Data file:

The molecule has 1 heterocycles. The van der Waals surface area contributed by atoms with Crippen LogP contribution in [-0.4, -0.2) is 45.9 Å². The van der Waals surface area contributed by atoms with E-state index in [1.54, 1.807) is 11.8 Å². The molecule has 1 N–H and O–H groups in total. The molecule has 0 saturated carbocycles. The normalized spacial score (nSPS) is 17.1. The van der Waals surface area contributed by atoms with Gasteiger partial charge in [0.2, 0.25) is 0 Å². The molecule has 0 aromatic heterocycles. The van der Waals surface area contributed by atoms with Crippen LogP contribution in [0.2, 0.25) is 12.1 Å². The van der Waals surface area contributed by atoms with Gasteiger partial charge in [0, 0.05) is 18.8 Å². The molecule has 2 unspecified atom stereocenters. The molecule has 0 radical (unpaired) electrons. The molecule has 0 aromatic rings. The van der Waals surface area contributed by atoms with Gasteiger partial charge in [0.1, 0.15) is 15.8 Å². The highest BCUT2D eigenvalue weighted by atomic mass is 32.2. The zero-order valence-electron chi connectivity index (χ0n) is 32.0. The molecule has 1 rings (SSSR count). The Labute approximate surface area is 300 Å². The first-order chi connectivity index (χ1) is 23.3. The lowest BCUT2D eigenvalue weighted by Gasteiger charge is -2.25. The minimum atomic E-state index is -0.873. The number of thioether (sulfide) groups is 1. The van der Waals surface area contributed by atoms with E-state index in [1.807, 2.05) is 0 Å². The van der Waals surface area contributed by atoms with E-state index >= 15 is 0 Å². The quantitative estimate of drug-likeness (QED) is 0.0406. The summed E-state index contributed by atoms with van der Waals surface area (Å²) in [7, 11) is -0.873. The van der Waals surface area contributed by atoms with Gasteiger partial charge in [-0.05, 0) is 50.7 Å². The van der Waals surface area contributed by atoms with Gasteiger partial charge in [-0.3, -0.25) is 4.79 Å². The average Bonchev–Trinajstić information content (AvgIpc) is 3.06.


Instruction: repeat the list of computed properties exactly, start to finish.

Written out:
The molecule has 1 heterocycles. The van der Waals surface area contributed by atoms with Crippen LogP contribution in [-0.4, -0.2) is 45.9 Å². The van der Waals surface area contributed by atoms with E-state index in [1.54, 1.807) is 11.8 Å². The molecule has 1 N–H and O–H groups in total. The molecule has 0 saturated carbocycles. The normalized spacial score (nSPS) is 17.1. The van der Waals surface area contributed by atoms with Gasteiger partial charge in [0.2, 0.25) is 0 Å². The molecule has 0 aromatic heterocycles. The van der Waals surface area contributed by atoms with Crippen LogP contribution in [0.2, 0.25) is 12.1 Å². The van der Waals surface area contributed by atoms with Gasteiger partial charge in [0, 0.05) is 18.8 Å². The molecule has 2 unspecified atom stereocenters. The molecule has 0 radical (unpaired) electrons. The molecule has 0 aromatic rings. The van der Waals surface area contributed by atoms with Gasteiger partial charge in [0.1, 0.15) is 15.8 Å². The highest BCUT2D eigenvalue weighted by atomic mass is 32.2. The zero-order valence-electron chi connectivity index (χ0n) is 32.0. The molecule has 1 rings (SSSR count). The Labute approximate surface area is 300 Å². The first-order chi connectivity index (χ1) is 23.3. The lowest BCUT2D eigenvalue weighted by Gasteiger charge is -2.25. The minimum atomic E-state index is -0.873. The number of thioether (sulfide) groups is 1. The van der Waals surface area contributed by atoms with E-state index in [1.807, 2.05) is 0 Å². The van der Waals surface area contributed by atoms with E-state index >= 15 is 0 Å². The quantitative estimate of drug-likeness (QED) is 0.0406. The summed E-state index contributed by atoms with van der Waals surface area (Å²) in [7, 11) is -0.873. The van der Waals surface area contributed by atoms with Gasteiger partial charge in [-0.05, 0) is 50.7 Å². The van der Waals surface area contributed by atoms with Gasteiger partial charge in [-0.3, -0.25) is 4.79 Å². The average Bonchev–Trinajstić information content (AvgIpc) is 3.06.